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The Rokon Motorcycle
ML has kindly furnished us with a reprint of a post he made on the old ezBoard forum. Since this subject comes up occasionally it seems only logical to include ML's review in the FAQ section so we don't lose it again.


From ML:

(The following material was originally posted in January of 2003 on the Hoods Woods Forum.)

* * * * *

Ah, the Rokon—for nearly 50 years the unstoppable postapocolyptic vehicle of the lone outdoorsman’s dreams. Close your eyes and say the name.



It sounds like a planet from a science-fiction novel or some B-movie matinee.


You can smell the yellowing, brittle, high-acid pulp paper of a childhood comic book with a two-inch ad showing a blurry bike in the back pages. Here was the mini-bike you always wanted, only incalculably better.


The very name conjures up the vestigial image of a pipe-smoking woodsman wearing a red-and-black-plaid stag wool “jackshirt” in the long forgotten pages of your Uncle Ed’s copy of Argosy or Field and Stream, or, dare you dream it, the copies of Playboy he kept in the third drawer of his tool chest out in the garage.

Rokon. Rokon. Rokon.

Well, boys and girls, prepare to be dazzled (or perhaps bored into a low-grade coma), because Your Humble Narrator has actually ridden the mythical Rokon. Several of them, as a matter of fact, the first in 1971—in Alaska (how perfect is that?)—and the last about three years ago.

For the newcomers here, the Rokons are fundamentally fat-tired two-wheel-drive off-road motorcycles. Like the alligator and the cockroach, they are throwbacks to a time before modern all-terrain vehicles (ATVs), and like the ’gator and the roach they really haven’t evolved much in the last half-century or so, either. More correctly, they’re sort of a missing link between an off-road motorcycle and an ATV. They’ve always used some kind of single-cylinder engine, usually appropriated from a lawnmower or generator or stationary water pump (present Rokons use Kohler and Honda engines), and feature what is in essence a belt-driven automatic transmission really akin to what a contemporary scooter (think Vespa, et. al.) uses. A visit to their previously cited website will yield all the specs and some photos, as will Mr. Hay’s original post at the head of this thread.

In July of 1999, Cycle World magazine tested a Rokon. The entire text of that test appears on the Rokon website, although only a couple of photographs accompany it. A pity. Were all the photos shown, you would see my friend Jimmy Lewis—Paris-Dakar veteran, Baja motorcycle racing legend, and the article’s unnamed author—aiming a Mossberg 180-series bolt-action 20-gauge shotgun while using the saddle of the parked Rokon as a rest. From whom, might you ask, did Mr. Lewis borrow that shotgun to use as a photo prop? Forum members are allowed three guesses.

Jimmy’s article in CW is pretty much right on, and I encourage anyone interested in a Rokon to read it (a link appears at the end of this post). However, I might add the following.

For most non-motorcyclists, I think a modern, all-wheel-drive ATV may prove more utilitarian than a Rokon. Certainly the Rokon is narrower and lighter, but an ATV will haul more, and non-off-road-motorcyclists generally find an ATV easier to ride, too.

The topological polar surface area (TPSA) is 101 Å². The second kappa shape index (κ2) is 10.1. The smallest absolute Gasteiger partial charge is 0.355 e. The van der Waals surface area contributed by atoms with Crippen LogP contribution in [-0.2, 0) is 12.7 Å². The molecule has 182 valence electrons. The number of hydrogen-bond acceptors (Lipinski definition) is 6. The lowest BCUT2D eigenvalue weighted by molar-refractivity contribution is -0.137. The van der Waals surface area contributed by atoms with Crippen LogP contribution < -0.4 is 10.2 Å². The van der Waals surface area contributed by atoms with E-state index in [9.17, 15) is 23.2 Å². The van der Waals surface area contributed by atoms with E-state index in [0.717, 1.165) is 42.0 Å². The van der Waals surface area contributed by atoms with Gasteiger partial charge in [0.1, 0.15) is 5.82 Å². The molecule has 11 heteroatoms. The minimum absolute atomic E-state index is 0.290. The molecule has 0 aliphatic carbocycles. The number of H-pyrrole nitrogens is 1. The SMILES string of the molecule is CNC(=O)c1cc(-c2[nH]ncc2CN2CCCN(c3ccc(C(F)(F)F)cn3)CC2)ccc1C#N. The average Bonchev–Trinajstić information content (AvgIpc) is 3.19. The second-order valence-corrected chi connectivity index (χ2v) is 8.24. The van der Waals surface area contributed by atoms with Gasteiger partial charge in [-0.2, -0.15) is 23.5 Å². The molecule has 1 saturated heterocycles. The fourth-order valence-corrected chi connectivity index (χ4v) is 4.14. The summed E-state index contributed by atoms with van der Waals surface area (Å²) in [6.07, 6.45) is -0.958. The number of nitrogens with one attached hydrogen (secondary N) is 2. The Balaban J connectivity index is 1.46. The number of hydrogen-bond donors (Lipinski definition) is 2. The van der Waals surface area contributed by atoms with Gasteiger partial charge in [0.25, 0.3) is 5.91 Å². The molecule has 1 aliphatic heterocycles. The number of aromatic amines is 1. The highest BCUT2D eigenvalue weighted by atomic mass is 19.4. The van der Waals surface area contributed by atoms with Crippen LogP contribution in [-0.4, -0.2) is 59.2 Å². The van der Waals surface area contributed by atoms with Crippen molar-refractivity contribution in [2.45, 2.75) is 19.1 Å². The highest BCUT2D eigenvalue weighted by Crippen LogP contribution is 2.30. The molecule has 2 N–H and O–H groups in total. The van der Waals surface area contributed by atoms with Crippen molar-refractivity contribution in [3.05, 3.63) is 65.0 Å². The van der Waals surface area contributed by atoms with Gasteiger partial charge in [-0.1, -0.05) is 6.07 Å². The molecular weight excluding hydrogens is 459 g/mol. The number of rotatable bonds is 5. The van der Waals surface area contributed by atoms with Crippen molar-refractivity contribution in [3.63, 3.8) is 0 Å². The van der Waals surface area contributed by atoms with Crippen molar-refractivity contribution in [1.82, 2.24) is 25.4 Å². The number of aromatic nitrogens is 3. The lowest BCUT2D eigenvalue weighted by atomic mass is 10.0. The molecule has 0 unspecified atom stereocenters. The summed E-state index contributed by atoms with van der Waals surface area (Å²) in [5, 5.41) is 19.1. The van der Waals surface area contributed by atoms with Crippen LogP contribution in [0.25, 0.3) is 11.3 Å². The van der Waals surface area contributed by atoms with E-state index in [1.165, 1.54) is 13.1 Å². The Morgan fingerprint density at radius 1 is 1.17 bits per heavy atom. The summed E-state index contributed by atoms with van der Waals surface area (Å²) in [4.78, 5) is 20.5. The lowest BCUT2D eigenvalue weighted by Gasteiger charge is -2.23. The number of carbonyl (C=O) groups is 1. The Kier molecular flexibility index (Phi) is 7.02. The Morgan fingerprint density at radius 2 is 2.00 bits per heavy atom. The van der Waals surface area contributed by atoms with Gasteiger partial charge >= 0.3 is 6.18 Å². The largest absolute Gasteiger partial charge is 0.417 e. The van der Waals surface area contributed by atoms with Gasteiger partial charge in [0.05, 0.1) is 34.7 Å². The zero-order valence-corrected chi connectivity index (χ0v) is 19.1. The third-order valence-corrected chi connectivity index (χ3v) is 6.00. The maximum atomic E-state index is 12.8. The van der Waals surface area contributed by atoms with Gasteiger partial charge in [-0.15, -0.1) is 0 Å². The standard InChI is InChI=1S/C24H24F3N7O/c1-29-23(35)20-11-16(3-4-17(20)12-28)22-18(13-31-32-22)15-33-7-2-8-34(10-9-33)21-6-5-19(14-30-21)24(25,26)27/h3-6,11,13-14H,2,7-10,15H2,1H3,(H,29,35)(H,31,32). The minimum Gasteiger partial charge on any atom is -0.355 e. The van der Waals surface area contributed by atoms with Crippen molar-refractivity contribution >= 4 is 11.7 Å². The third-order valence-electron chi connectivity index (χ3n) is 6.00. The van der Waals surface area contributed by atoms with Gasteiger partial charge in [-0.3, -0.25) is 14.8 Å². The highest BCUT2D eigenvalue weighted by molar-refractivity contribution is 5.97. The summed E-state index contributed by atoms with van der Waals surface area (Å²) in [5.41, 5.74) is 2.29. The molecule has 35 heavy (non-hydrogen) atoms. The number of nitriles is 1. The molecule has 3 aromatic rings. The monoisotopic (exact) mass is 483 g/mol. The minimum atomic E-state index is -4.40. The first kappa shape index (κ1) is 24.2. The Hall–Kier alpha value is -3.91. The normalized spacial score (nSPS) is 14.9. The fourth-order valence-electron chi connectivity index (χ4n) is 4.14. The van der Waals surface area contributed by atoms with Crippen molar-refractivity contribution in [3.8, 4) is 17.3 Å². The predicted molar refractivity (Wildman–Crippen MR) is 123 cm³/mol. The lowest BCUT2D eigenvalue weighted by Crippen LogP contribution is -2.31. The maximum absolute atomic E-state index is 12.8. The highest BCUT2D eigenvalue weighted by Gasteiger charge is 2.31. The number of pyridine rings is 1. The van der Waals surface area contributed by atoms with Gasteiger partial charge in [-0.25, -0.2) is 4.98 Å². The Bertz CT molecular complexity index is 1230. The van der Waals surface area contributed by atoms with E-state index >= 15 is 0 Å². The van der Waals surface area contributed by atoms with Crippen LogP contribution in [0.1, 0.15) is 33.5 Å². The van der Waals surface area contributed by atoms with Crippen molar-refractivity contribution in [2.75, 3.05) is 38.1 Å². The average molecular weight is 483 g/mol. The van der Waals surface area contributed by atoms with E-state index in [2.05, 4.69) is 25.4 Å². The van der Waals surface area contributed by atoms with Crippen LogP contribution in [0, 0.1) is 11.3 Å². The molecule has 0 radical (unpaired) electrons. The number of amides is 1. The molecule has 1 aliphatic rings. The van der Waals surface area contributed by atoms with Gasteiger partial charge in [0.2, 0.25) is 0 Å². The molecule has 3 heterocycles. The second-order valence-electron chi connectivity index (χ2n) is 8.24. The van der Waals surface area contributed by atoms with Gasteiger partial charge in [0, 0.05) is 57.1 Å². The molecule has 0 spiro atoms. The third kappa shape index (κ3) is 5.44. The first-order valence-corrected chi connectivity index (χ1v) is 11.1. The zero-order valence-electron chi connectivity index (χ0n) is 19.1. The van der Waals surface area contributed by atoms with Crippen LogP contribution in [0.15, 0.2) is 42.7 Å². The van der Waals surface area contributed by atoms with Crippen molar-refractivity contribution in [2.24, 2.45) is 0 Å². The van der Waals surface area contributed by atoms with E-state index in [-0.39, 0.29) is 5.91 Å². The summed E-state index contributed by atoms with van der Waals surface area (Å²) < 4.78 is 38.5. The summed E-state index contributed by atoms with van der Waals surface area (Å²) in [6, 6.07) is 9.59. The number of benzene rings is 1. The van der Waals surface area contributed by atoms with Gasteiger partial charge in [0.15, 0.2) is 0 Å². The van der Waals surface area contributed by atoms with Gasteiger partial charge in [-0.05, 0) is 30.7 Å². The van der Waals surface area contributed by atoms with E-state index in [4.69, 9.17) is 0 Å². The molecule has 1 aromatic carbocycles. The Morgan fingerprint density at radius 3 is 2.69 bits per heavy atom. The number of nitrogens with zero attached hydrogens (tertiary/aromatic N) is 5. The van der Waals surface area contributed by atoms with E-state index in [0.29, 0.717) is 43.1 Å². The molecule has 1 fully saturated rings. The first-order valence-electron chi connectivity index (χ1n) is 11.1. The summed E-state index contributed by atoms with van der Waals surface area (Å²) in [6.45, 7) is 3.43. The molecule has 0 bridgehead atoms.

Those with any off-road motorcycle experience will find the Rokon excruciatingly slow. Yes, it will climb just about anything. And yes, it is generally capable of getting you so far back into the boondocks that you’ll need all 13 volumes of the Woodsmaster Wilderness Skills videos to save your ass should something go wrong back there.

A skilled motorcyclist will be able to ride a good off-road bike just about anywhere a Rokon rider will be able to, but faster. However, the operant word here is skilled. Certainly, a degree of skill is needed with the Rokon as well—and Jimmy Lewis is extraordinarily skilled in addition to having a no-fooling-around mindset that would be the envy of many on this Forum.

For myself, I’d choose a contemporary four-stroke off-road or dual-sport motorcycle over a Rokon, but then my motorcycling experience is something more than casual. Indeed, as part of my general preparedness, I have two off-road bikes which function primarily as worst-case-scenario vehicles. Part of this is because one may easily ride them or paved or dirt roads at much higher rates of speed. For real agricultural work, I’d choose an ATV.

I’m sure the Rokon is appealing to many, but I think it’s important to ask yourself this: Does the Rokon make you dream of a situation where you think you may need its capabilities, or do you really need what this vehicle (and not what another off-road bike or an ATV) offers? If it’s the first, then the dream of the Rokon will seduce you, and not the reality of your needs. If it’s the second, then maybe you should give the folks in New Hampshire a call.


(Link to Cycle World article on the Rokon website):

Of all the things I've lost, I think I miss my mind the most.
Quote:yes, it is generally capable of getting you so far back into the boondocks that you’ll need all 13 volumes of the Woodsmaster Wilderness Skills videos to save your ass should something go wrong back there.

most excellent ML!

One of these days I'm going to do a search for all your posts and read them all one after another... they're like Cheetos with far more nutritional content! <img src='<#EMO_DIR#>/biggrin.gif' class='bbc_emoticon' alt='Big Grin' />
Hope is for the lazy....

"Doing better next time. That's what life is." - The Bloody Nine

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